I mean, I think if I was to sit down with another nonprofit and say, this is what you should know, I think it’s just what I said before, possibilities are endless. When we think of the trifecta for any nonprofit, which is volunteers, donors, board members, there are ways to engage each of our stakeholders in a way that is creative, that is efficient for our staff, and that’s engaging for our constituents. And I think that those three things are so important to leverage at a nonprofit. I would encourage nonprofits to look into the resources that are currently being spent, not just monetary resources, but also staff time. And then identify, what could we save through customized mass texting? Because I think the answer will be, and what we found at Lone Star, we’ve essentially saved a full-time staff member through the time that we’ve saved here at mass texting and communicating with our volunteers in this way.

Keith Hitchcock:
That’s great. I think you’ve pretty much covered it, but for those people at organizations that are considering texting, any other advice?

Carlee Morgan:
I would just look at what your constituents need and how they want to interact and how they want to communicate. And I think it’s something really important to evaluate, always, we call it, putting the carrot in the horses mouth. How do you help to encourage behavior and encourage action for your constituents in a way that’s easy and pleasing to them? And I think very much if we put our feet in the shoes of consumers, it’s going to be something that is always attached to our hands, which is our phone and is texting, something that’s convenient and quick and with the times.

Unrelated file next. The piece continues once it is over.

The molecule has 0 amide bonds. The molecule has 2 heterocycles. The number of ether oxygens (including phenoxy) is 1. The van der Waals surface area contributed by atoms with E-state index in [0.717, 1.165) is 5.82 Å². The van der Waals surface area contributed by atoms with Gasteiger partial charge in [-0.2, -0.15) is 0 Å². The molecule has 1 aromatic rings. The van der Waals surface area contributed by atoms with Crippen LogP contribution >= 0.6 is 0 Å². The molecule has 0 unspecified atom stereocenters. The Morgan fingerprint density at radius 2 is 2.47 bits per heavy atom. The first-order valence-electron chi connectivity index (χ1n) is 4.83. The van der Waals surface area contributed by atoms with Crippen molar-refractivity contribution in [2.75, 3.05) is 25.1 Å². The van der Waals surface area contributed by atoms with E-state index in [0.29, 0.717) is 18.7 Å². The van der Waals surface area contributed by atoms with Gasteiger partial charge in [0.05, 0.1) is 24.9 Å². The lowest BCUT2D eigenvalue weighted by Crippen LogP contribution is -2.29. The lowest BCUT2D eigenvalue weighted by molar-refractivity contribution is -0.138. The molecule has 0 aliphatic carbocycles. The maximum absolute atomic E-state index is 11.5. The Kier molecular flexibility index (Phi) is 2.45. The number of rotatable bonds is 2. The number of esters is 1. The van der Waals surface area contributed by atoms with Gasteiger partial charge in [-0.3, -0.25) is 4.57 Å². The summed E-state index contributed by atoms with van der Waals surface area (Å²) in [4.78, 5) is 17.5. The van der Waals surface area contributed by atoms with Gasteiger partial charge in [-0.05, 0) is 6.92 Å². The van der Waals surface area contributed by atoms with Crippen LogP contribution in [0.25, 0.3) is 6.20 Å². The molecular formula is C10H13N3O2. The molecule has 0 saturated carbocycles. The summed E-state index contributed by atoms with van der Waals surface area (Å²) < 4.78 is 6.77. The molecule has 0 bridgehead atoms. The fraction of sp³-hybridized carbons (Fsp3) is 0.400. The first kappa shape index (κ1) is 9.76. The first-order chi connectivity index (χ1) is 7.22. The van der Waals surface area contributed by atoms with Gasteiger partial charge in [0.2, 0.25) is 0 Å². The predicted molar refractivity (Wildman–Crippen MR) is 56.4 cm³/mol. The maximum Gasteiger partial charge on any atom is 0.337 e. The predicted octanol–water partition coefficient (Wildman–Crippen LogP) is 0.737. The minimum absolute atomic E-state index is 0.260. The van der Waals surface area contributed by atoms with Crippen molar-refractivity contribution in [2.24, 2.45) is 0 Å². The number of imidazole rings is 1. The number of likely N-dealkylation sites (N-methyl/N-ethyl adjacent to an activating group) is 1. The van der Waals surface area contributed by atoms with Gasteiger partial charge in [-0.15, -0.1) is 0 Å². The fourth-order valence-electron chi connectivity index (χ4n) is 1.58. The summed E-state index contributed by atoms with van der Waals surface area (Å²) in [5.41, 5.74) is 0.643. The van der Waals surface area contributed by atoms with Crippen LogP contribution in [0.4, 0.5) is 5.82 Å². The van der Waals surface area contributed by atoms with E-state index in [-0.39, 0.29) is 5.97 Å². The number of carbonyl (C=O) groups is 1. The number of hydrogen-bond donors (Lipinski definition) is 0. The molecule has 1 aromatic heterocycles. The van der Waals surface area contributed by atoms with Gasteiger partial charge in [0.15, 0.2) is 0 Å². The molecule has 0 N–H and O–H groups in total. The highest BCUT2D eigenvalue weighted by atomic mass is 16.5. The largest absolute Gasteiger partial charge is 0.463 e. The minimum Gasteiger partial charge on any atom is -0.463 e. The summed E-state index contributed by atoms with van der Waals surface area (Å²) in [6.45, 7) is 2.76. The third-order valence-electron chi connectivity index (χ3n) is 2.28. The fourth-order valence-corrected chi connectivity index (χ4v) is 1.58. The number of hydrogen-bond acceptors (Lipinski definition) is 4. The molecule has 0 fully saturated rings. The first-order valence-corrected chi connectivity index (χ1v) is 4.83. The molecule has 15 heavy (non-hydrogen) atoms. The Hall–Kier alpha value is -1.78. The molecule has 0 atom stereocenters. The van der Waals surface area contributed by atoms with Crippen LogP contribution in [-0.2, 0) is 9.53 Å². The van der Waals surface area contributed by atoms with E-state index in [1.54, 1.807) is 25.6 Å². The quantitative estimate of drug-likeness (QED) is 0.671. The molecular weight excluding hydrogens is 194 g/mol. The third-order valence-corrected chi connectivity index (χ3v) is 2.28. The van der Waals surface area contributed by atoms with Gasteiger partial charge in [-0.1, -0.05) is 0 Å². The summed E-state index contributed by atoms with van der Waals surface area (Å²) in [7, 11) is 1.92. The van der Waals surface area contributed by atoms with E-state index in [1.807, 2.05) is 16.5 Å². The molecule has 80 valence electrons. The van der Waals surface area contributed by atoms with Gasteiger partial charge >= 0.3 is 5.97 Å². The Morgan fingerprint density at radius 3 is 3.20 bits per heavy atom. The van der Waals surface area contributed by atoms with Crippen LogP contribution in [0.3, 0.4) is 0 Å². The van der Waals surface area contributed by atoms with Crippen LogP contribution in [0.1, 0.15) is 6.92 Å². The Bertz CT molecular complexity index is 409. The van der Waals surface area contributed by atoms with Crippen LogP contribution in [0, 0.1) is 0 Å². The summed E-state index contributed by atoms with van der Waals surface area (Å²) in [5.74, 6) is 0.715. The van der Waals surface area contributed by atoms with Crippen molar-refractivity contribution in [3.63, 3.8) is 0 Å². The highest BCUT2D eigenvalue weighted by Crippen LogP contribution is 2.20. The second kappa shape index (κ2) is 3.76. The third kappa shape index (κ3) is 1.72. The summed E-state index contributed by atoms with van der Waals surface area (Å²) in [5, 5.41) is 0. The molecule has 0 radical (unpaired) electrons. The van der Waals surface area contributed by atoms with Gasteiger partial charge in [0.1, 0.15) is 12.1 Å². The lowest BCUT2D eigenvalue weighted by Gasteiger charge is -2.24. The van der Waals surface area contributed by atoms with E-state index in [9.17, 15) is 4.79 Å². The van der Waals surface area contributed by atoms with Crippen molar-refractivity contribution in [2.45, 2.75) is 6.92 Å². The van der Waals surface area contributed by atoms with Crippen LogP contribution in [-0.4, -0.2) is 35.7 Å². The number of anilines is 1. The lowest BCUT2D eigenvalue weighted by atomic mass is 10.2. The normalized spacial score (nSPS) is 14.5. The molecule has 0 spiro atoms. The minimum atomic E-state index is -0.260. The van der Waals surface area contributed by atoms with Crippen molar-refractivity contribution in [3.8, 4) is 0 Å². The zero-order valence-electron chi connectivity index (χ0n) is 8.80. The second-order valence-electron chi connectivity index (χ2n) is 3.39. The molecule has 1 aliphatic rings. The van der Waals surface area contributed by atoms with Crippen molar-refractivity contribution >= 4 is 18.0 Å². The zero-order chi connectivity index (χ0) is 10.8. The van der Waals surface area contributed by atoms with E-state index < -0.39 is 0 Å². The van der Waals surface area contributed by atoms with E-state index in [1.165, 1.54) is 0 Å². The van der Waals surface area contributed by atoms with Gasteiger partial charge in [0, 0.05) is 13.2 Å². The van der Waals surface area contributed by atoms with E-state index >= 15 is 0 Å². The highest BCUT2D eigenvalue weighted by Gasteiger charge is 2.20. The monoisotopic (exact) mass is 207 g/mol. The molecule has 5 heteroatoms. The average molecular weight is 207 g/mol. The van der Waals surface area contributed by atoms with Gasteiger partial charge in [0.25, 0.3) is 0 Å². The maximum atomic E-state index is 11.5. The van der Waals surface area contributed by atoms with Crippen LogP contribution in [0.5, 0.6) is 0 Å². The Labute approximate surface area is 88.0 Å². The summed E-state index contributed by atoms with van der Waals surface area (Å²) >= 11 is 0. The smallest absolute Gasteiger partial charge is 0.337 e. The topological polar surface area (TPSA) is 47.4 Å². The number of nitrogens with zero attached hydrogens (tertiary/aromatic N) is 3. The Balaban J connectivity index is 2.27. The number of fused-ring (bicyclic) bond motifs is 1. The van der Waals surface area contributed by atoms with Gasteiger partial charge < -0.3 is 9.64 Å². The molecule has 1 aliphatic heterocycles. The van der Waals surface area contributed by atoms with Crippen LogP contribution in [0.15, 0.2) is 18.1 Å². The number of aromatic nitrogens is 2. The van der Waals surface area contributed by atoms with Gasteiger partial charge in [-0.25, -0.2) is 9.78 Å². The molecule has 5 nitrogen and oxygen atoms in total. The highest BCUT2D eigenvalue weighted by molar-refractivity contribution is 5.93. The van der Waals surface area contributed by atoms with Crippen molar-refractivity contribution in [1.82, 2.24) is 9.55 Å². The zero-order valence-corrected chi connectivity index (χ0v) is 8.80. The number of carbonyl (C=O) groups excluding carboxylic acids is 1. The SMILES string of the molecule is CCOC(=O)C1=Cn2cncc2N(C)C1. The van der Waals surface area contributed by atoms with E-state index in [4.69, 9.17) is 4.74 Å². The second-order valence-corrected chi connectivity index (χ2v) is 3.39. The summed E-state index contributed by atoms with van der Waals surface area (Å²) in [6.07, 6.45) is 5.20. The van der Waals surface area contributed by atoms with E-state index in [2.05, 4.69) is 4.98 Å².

Keith Hitchcock:
Mm-hmm (affirmative). That’s great. Carlee, those are all the questions that I had. Do you feel like I’ve left anything out? Is there anything more to say?

Carlee Morgan:
No. I mean, I just, and this might be a personal aside, Keith, but we’ve just been so happy with Zipwhip. I mentioned before that we’ve saved just about in terms of staff hours, just about a full-time employee with all of the follow-up that we used to be doing with the need for forms that were signed or communication that was needed, and then the ability mass texts, and then customize those mass texts to constituents. I mean, I just can’t share how invaluable that has been. We really use it in every facet of our organization at this point. And I think sometimes look back and say, what were we doing a year and a half ago? Because it was not efficient and not effective previously.

Keith Hitchcock:
Awesome. Well, thank you so much for taking the time to discuss texting at Big Brothers Big Sister Lone Star.

Carlee Morgan:
Absolutely. My pleasure. Thank you.

Scott Heimes:
Thanks for joining us. Hey, since you just listened to a podcast about Texting for Business, you might be interested in checking out a webinar, e-book, or video about Texting for Business. Zipwhip’s recently redesigned Resource Center has nearly 100 different digital resources at your disposal. Check them out at zipwhip.com/resource. And make sure you subscribe to the Zipcast on Apple Podcasts or wherever you listen, so you get the latest episodes. Feel free to text us with topics you’d like to hear about or other feedback for the show. Just send a text to (347) 772-3529. Until next time.